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Blaming Each Other

By Colm Burgoyne.  

A guilt and sorrow arose in me regarding my own, and our collective contributions towards each other’s pain.

While inquiring into a dream I had, I saw memories of how my siblings and I unconsciously contributed to our parents’ pain and our parents unconsciously to ours. I could see an image of my mother in the bottom half of my body, in pain, while looking on in fear at her children getting into trouble. I observed my father’s figure around my head area, with a different kind of feel to his fear and pain than my mother’s. I looked, felt, cried, regretted and questioned.

While my process unfolded, it felt best to use open questions with myself, as it’s less rigid this way for me. I find that it grants my system a remarkable way of flowing, gently loosening my psyche up more to a multitude of depths and answers in a merciful way.

What keeps uncoiling for me as I see and question what I see, is that most, if not all of us, are in a loop of contributing towards the exchange of pain, just as we are also looping the exchange of love. In my mind’s imaginary, perfect world, it would prefer not to be contributing to, or reflecting back anyone’s pain. Neither is the idea of another reflecting mine back to me a jolly one. I have wondered at times “Is the unconscious infliction of pain from one to another some kind of profoundly sick joke from an insane existence to humanity? “Or is there a method to its/our seeming madness?” Oddly, yet not so oddly enough, I get a yes to the latter. My yes comes from experiencing that if it wasn’t for being triggered, I would have nothing reflecting the unconscious pain lurking underneath and ruling my actions. The loop then remains cemented in continuum for everyone to see but me, unless I look. This doesn’t mean however, that when the trigger is being pulled, I don’t curse the puller of the trigger for pulling it. I can and do do this at times. The Living Inquiries have taught me though, there is more to it than meets the conditioned eye of blaming.

This brings me to say that for some months now, I’ve been diving into my relationship as a man towards women and also their relationship towards me. I’ve been seeing the shame and pain that comes glued to my patterns around this exchange of messy humanness between us and how we all contribute. It has been a rollercoaster of both darkness and relief. It’s not surprising to me then, that the dream of my family pain happened. My brothers, sister and myself causing pain and hurt to each other, while blaming one another for starting it. As I look at my own personal journey with this, my looking has reflected that the similarities between the collective and personal are plain to see.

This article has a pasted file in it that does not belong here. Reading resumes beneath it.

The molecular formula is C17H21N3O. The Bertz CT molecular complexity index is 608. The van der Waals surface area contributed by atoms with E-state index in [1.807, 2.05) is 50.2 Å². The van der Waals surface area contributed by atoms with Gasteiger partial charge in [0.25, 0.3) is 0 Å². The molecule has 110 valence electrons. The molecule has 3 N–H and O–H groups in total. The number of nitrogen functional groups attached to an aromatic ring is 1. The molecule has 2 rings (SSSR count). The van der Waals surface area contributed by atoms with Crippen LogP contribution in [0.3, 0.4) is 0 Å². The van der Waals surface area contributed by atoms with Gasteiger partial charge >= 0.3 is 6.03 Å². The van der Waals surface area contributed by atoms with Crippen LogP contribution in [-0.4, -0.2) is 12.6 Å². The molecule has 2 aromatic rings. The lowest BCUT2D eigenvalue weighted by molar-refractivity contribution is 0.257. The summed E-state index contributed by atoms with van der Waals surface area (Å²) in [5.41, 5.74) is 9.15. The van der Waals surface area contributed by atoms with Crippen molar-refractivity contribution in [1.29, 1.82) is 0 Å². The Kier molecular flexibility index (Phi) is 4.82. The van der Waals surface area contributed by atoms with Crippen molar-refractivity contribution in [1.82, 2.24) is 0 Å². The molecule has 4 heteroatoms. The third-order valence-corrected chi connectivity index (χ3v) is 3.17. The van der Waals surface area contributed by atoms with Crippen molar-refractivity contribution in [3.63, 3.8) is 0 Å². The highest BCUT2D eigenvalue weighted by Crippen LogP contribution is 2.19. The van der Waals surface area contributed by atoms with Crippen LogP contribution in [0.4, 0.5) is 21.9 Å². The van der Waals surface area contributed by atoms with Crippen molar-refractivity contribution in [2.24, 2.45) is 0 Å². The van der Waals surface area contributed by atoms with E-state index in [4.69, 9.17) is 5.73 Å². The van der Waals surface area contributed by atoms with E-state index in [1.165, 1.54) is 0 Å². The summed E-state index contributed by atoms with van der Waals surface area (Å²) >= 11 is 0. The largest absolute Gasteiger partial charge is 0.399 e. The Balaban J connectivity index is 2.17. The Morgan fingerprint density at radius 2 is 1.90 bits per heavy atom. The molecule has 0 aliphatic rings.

I wasn’t to know that when starting to use these Inquiries I would experientially become helplessly sensitive to the magnitude of sensation that arises from not only my personal pain, but also the generational and collective pain. This work can open you up to it all. And yes, in my experience, it can be a tough journey, yet also simultaneously wonderful. The Inquiries have negotiated a safe pathway towards the pain, where an intimacy with oneself opens in response to my moving towards it.

To read more about Colm Burgoyne, click here.

Broken Hallelujah

By Colm Burgoyne.  

A tight, controlling anger, with a secretive, yet rapidly responsive mind in defence of its vulnerability, is the thread that my inner looking has been directing me towards much of the day.

I take my time, as I know from experience that rushing inquiry leaves me open to bypassing the more subtle signposts attempting to direct my path into the deeper chambers of discovery.

As I dive deeper, the words come, “I’m not doing it right mum” – a core deficiency of mine – uncovering an agonising pain of loneliness which reaches right back to the loss of my mother many years ago. This recognition, accompanied by a subtle astonishment, comes mixed with a verbalised really? The body responds with yes really, the floods of tears and tightness releasing within my gut being the affirmation of that. The firmly sealed flesh of my heart area starts to loosen a little, as my awareness begins to expand towards other parts of the body that feel tethered to the contraction in the heart, like the bottom of my spine and the muscles in my head. I feel and I notice as images appear from the root of my spine. My awareness however, begins to shift again to a shame attached to the heart area and after giving it a little time to be acknowledged, I ask “is there anything the shame is asking of me?” The word intimacy whispers instinctively. Not intimacy from something external, but an intuitive sense of an intimate togetherness with myself.

Many times in the past, I have made an enemy of shame, innocently misdiagnosing it as something to be kept locked away from prying eyes, not recognising the wisdom underneath. With inquiry, I get to see both sides of shame’s coin. On one level it has served as a protection in a loving way against any perceived harm. Yet, if I turn the coin over, I see how rapidly the freedom of my expression can become enslaved by shame, if I would continue to turn away from facing it. In seeing this, my brokenness turns out to be a signpost that, when followed with enough gentle investigation and patience, a soft Hallelujah appears.

To read more about Colm Burgoyne, click here.